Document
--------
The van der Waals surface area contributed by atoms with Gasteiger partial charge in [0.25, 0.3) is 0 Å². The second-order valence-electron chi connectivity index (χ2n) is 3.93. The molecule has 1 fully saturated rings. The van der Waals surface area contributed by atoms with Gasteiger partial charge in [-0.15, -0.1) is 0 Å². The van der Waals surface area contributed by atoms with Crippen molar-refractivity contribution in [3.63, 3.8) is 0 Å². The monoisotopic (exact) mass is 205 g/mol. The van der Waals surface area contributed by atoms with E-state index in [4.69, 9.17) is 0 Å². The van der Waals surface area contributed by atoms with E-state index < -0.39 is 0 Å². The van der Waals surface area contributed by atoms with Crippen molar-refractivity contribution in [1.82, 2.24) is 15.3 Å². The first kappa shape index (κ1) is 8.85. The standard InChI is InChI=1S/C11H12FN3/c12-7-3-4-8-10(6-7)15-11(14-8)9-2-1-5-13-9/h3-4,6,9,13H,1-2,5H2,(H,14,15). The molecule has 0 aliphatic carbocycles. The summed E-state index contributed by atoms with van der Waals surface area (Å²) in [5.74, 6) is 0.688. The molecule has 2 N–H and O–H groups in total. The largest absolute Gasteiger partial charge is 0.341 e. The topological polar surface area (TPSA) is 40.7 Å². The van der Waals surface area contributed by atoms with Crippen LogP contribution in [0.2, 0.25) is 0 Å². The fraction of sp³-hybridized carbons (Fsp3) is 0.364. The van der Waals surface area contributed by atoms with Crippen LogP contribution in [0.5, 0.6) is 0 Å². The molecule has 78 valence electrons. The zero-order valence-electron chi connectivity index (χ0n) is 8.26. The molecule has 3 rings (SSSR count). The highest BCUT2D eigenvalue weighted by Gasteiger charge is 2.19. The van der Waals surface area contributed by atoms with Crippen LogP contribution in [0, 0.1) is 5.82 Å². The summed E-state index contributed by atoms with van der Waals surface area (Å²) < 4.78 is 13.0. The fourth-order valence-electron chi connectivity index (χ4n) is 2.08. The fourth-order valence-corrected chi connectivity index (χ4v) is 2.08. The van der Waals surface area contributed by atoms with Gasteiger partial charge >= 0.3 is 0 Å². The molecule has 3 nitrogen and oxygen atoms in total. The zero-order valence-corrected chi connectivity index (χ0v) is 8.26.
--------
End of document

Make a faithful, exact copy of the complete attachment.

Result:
The van der Waals surface area contributed by atoms with Gasteiger partial charge in [0.25, 0.3) is 0 Å². The second-order valence-electron chi connectivity index (χ2n) is 3.93. The molecule has 1 fully saturated rings. The van der Waals surface area contributed by atoms with Gasteiger partial charge in [-0.15, -0.1) is 0 Å². The van der Waals surface area contributed by atoms with Crippen molar-refractivity contribution in [3.63, 3.8) is 0 Å². The monoisotopic (exact) mass is 205 g/mol. The van der Waals surface area contributed by atoms with E-state index in [4.69, 9.17) is 0 Å². The van der Waals surface area contributed by atoms with E-state index < -0.39 is 0 Å². The van der Waals surface area contributed by atoms with Crippen molar-refractivity contribution in [1.82, 2.24) is 15.3 Å². The first kappa shape index (κ1) is 8.85. The standard InChI is InChI=1S/C11H12FN3/c12-7-3-4-8-10(6-7)15-11(14-8)9-2-1-5-13-9/h3-4,6,9,13H,1-2,5H2,(H,14,15). The molecule has 0 aliphatic carbocycles. The summed E-state index contributed by atoms with van der Waals surface area (Å²) in [5.74, 6) is 0.688. The molecule has 2 N–H and O–H groups in total. The largest absolute Gasteiger partial charge is 0.341 e. The topological polar surface area (TPSA) is 40.7 Å². The van der Waals surface area contributed by atoms with Crippen LogP contribution in [0.2, 0.25) is 0 Å². The fraction of sp³-hybridized carbons (Fsp3) is 0.364. The van der Waals surface area contributed by atoms with Crippen LogP contribution in [0.5, 0.6) is 0 Å². The molecule has 78 valence electrons. The zero-order valence-electron chi connectivity index (χ0n) is 8.26. The molecule has 3 rings (SSSR count). The highest BCUT2D eigenvalue weighted by Gasteiger charge is 2.19. The van der Waals surface area contributed by atoms with Crippen LogP contribution in [0, 0.1) is 5.82 Å². The summed E-state index contributed by atoms with van der Waals surface area (Å²) < 4.78 is 13.0. The fourth-order valence-electron chi connectivity index (χ4n) is 2.08. The fourth-order valence-corrected chi connectivity index (χ4v) is 2.08. The van der Waals surface area contributed by atoms with Gasteiger partial charge >= 0.3 is 0 Å². The molecule has 3 nitrogen and oxygen atoms in total. The zero-order valence-corrected chi connectivity index (χ0v) is 8.26.